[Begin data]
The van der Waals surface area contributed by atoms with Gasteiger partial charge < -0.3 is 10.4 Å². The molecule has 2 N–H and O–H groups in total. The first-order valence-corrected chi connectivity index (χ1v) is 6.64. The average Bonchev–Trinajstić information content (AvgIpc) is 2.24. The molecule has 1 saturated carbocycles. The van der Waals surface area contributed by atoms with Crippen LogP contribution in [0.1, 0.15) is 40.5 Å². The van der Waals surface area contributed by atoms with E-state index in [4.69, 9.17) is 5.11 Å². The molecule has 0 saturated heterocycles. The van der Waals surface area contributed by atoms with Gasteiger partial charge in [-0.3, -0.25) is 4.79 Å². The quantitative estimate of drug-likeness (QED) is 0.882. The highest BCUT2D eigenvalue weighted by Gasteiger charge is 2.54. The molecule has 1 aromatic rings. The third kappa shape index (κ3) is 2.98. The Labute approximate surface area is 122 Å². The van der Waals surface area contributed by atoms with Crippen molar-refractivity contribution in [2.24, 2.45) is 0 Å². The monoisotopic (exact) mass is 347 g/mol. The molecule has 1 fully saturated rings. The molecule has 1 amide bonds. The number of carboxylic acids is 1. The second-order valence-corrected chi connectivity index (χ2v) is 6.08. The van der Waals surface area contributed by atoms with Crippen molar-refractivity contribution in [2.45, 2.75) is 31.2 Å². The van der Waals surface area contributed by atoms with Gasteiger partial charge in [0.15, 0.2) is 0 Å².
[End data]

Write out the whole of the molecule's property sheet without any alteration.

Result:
The van der Waals surface area contributed by atoms with Gasteiger partial charge < -0.3 is 10.4 Å². The molecule has 2 N–H and O–H groups in total. The first-order valence-corrected chi connectivity index (χ1v) is 6.64. The average Bonchev–Trinajstić information content (AvgIpc) is 2.24. The molecule has 1 saturated carbocycles. The van der Waals surface area contributed by atoms with Crippen LogP contribution in [0.1, 0.15) is 40.5 Å². The van der Waals surface area contributed by atoms with E-state index in [4.69, 9.17) is 5.11 Å². The molecule has 0 saturated heterocycles. The van der Waals surface area contributed by atoms with Gasteiger partial charge in [-0.3, -0.25) is 4.79 Å². The quantitative estimate of drug-likeness (QED) is 0.882. The highest BCUT2D eigenvalue weighted by Gasteiger charge is 2.54. The molecule has 1 aromatic rings. The third kappa shape index (κ3) is 2.98. The Labute approximate surface area is 122 Å². The van der Waals surface area contributed by atoms with Crippen molar-refractivity contribution in [2.24, 2.45) is 0 Å². The monoisotopic (exact) mass is 347 g/mol. The molecule has 1 fully saturated rings. The molecule has 1 amide bonds. The number of carboxylic acids is 1. The second-order valence-corrected chi connectivity index (χ2v) is 6.08. The van der Waals surface area contributed by atoms with Crippen molar-refractivity contribution in [2.45, 2.75) is 31.2 Å². The van der Waals surface area contributed by atoms with Gasteiger partial charge in [0.15, 0.2) is 0 Å².